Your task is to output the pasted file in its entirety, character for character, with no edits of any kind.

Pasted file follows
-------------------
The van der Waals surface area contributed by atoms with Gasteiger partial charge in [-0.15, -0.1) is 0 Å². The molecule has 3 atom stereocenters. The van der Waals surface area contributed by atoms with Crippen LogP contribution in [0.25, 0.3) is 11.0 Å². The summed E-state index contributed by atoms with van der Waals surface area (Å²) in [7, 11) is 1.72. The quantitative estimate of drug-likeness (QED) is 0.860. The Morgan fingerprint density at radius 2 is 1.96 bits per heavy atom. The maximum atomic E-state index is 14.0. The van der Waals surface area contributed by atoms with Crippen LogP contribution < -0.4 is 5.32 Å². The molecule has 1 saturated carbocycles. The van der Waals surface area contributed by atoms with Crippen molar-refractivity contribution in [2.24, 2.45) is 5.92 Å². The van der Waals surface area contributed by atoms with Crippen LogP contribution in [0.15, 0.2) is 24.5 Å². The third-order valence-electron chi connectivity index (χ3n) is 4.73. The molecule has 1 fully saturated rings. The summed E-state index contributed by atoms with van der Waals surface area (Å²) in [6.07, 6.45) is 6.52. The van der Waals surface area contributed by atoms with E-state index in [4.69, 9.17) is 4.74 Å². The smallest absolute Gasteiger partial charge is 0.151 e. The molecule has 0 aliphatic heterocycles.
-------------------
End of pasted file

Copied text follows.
The van der Waals surface area contributed by atoms with Gasteiger partial charge in [-0.15, -0.1) is 0 Å². The molecule has 3 atom stereocenters. The van der Waals surface area contributed by atoms with Crippen LogP contribution in [0.25, 0.3) is 11.0 Å². The summed E-state index contributed by atoms with van der Waals surface area (Å²) in [7, 11) is 1.72. The quantitative estimate of drug-likeness (QED) is 0.860. The Morgan fingerprint density at radius 2 is 1.96 bits per heavy atom. The maximum atomic E-state index is 14.0. The van der Waals surface area contributed by atoms with Crippen LogP contribution < -0.4 is 5.32 Å². The molecule has 1 saturated carbocycles. The van der Waals surface area contributed by atoms with Crippen molar-refractivity contribution in [2.24, 2.45) is 5.92 Å². The van der Waals surface area contributed by atoms with Crippen LogP contribution in [0.15, 0.2) is 24.5 Å². The third-order valence-electron chi connectivity index (χ3n) is 4.73. The molecule has 1 fully saturated rings. The summed E-state index contributed by atoms with van der Waals surface area (Å²) in [6.07, 6.45) is 6.52. The van der Waals surface area contributed by atoms with E-state index in [4.69, 9.17) is 4.74 Å². The smallest absolute Gasteiger partial charge is 0.151 e. The molecule has 0 aliphatic heterocycles.